But at the same time is clear that a clear victory for Chavez in the referendum would be a massive blow for the oligarchy and imperialism, because of the implications that this would have. The campaign is being fought on the Bolivarian side on clear issues like opposition to privatisation of utilities and the oil company, opposition to the Free Trade of the Americas Agreement (ALCA), opposition to imperialism, defence of the social programmes (Misiones) and above all a refusal to go back to the past. A victory on the 15th would probably push the revolution forward and it would be a confirmation of the role of the Bolivarian revolution as an example for the workers and peasants of the rest of Latin American countries. The example of a revolutionary process which has defeated reaction and imperialism in a number of decisive occasions is something Washington cannot allow in the present climate of a shift to the left of the pendulum in the whole of the continent. Furthermore, as we have explained before, Venezuela is a key country from the point of view of US imperialism, since it is its third largest provider of oil, at a time where Washington is facing enormous difficulties to stabilise the situation in the Middle East.
Finally, from the narrow point of view of the Venezuelan capitalists, a defeat in the referendum would have a knock on effect in the regional and council elections in September, where they risk losing key points of support that they still have, including the states of Miranda, Carabobo, Anzoategui, and the Caracas Council.
What can they do? They have four main options, and probably will use a combination of all of them.
First of all they can attempt to use fraud to "win" the referendum. There have been rumours and accusations that the company in charge of the automatic, computerised voting, Smartmatic, is infiltrated by the CIA, or that the computerised programme could be used to alter the results. Venezuela is awash with all sorts of rumours and conspiracy theories, and one should always maintain a healthy dose of scepticism. And there are other mechanisms they can use to force the recognition by world bourgeois public opinion of a fraudulent result. The staff of the National Electoral Commission (CNE) is overwhelmingly supportive of the opposition and could be used for this purpose. Already they have been dragging their feet on the question of the purging of the electoral register of deceased people (some 50,000 of those are still included). Then there is the issue of "international observers", the pawns of imperialism within the electoral machinery in the form of the Carter Centre and the Organisation of American States observers. They have been insisting on their "right" to do a "parallel count" and announce their results even before official results are announced. This would clearly open the ground for a situation where they announce a "result", this is recognised by "international institutions" and governments and so on. Finally, though the members of the leading body of the CNE are considered to be 3 to 2 supportive of the government, any number of them could be bought or cajoled into accepting a fraudulent decision. Already in June we saw how they voted 4 to 1 to rule that the opposition had collected enough signatures to trigger the presidential recall, when it was clear that widespread irregularities had taken place.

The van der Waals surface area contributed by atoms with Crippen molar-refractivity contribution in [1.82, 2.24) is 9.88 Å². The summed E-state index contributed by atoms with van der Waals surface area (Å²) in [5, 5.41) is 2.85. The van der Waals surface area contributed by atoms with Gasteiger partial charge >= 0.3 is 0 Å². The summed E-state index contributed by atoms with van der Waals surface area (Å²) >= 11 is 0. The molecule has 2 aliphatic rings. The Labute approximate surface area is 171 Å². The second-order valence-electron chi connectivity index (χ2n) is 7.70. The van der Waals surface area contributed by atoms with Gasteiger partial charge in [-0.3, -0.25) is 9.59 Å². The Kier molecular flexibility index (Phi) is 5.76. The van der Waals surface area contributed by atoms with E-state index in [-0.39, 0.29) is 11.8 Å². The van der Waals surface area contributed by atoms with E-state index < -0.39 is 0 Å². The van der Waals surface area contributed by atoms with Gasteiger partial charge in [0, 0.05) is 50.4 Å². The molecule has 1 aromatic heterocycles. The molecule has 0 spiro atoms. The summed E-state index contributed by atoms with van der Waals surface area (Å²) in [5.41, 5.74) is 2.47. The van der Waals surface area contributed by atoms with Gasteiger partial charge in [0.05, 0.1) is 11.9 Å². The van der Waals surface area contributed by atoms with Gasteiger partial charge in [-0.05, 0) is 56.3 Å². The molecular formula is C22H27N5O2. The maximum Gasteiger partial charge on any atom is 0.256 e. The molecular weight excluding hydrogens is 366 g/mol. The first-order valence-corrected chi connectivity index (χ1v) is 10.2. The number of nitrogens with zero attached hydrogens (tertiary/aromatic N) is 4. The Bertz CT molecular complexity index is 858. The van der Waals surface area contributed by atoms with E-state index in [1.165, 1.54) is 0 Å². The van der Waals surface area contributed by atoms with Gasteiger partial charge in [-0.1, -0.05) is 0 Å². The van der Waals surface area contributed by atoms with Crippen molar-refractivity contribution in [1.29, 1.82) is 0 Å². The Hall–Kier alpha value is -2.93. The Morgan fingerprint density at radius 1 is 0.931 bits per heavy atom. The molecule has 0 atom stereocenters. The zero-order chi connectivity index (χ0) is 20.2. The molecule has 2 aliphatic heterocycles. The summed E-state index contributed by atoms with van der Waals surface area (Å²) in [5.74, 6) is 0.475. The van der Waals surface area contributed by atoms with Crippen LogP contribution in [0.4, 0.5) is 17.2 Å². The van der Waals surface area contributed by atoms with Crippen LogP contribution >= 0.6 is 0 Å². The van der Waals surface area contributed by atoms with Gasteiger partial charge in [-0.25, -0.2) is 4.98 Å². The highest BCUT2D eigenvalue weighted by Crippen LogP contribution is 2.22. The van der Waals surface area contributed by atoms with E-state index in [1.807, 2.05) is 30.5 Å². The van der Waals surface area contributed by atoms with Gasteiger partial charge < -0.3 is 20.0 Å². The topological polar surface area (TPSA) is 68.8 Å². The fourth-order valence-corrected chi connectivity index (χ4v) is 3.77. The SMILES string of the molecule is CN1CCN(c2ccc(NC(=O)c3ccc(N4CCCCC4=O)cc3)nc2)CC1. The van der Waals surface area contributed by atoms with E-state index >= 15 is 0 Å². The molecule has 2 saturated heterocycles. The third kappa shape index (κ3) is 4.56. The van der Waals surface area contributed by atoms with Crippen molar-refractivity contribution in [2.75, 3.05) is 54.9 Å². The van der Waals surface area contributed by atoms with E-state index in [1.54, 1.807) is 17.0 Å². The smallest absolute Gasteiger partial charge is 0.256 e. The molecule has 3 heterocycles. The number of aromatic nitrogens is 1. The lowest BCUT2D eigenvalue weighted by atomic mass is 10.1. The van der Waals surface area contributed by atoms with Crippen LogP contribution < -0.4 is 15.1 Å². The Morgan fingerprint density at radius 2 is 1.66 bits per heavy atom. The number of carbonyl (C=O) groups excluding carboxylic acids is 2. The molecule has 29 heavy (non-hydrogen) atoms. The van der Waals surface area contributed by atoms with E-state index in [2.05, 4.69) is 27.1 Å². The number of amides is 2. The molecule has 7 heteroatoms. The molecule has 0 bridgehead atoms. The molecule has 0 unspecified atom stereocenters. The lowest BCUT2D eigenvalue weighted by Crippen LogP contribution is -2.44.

In the case of fraud the response of the Bolivarian supporters would be immediate and massive. They would not accept fraud a second time. Not even if Chavez accepted such "results", and this would be unlikely since it would be tantamount to political suicide. According to investigative journalist Miguel Salazar, there are sections of the reformist wing of the Bolivarian movement who are playing the card of what is known as "chavism without Chavez". They would be interested in participating in such a manoeuvre. The opposition is probably already dealing with some of these sectors promising them a government of "national reconciliation", the maintenance of some of the social programmes of the government, lots of money and privileges, anything as long as they get rid of Chavez.